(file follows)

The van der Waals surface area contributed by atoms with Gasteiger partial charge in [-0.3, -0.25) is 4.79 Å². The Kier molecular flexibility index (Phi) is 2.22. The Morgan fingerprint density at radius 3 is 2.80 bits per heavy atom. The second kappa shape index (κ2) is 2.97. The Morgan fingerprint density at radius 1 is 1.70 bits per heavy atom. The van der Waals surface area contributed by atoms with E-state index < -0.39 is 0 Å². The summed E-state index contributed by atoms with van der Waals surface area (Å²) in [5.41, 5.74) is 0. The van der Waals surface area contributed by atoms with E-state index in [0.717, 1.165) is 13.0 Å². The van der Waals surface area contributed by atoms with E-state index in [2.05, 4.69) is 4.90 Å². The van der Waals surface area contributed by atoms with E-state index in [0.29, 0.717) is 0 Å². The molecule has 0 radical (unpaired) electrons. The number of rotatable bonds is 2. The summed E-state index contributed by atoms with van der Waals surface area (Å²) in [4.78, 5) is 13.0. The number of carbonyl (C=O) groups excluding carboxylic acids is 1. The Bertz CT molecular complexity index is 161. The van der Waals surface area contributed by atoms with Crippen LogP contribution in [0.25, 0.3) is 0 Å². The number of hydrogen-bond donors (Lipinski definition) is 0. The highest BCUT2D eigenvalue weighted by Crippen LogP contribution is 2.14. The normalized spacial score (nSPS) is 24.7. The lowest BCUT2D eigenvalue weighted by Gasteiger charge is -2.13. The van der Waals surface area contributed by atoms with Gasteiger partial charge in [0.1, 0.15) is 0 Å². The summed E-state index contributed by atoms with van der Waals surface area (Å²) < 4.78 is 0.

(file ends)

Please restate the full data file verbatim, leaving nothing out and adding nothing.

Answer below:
The van der Waals surface area contributed by atoms with Gasteiger partial charge in [-0.3, -0.25) is 4.79 Å². The Kier molecular flexibility index (Phi) is 2.22. The Morgan fingerprint density at radius 3 is 2.80 bits per heavy atom. The second kappa shape index (κ2) is 2.97. The Morgan fingerprint density at radius 1 is 1.70 bits per heavy atom. The van der Waals surface area contributed by atoms with E-state index < -0.39 is 0 Å². The summed E-state index contributed by atoms with van der Waals surface area (Å²) in [5.41, 5.74) is 0. The van der Waals surface area contributed by atoms with E-state index in [0.717, 1.165) is 13.0 Å². The van der Waals surface area contributed by atoms with E-state index in [2.05, 4.69) is 4.90 Å². The van der Waals surface area contributed by atoms with E-state index in [0.29, 0.717) is 0 Å². The molecule has 0 radical (unpaired) electrons. The number of rotatable bonds is 2. The summed E-state index contributed by atoms with van der Waals surface area (Å²) in [4.78, 5) is 13.0. The number of carbonyl (C=O) groups excluding carboxylic acids is 1. The Bertz CT molecular complexity index is 161. The van der Waals surface area contributed by atoms with Crippen LogP contribution in [0.25, 0.3) is 0 Å². The number of hydrogen-bond donors (Lipinski definition) is 0. The highest BCUT2D eigenvalue weighted by Crippen LogP contribution is 2.14. The normalized spacial score (nSPS) is 24.7. The lowest BCUT2D eigenvalue weighted by Gasteiger charge is -2.13. The van der Waals surface area contributed by atoms with Gasteiger partial charge in [0.1, 0.15) is 0 Å². The summed E-state index contributed by atoms with van der Waals surface area (Å²) < 4.78 is 0.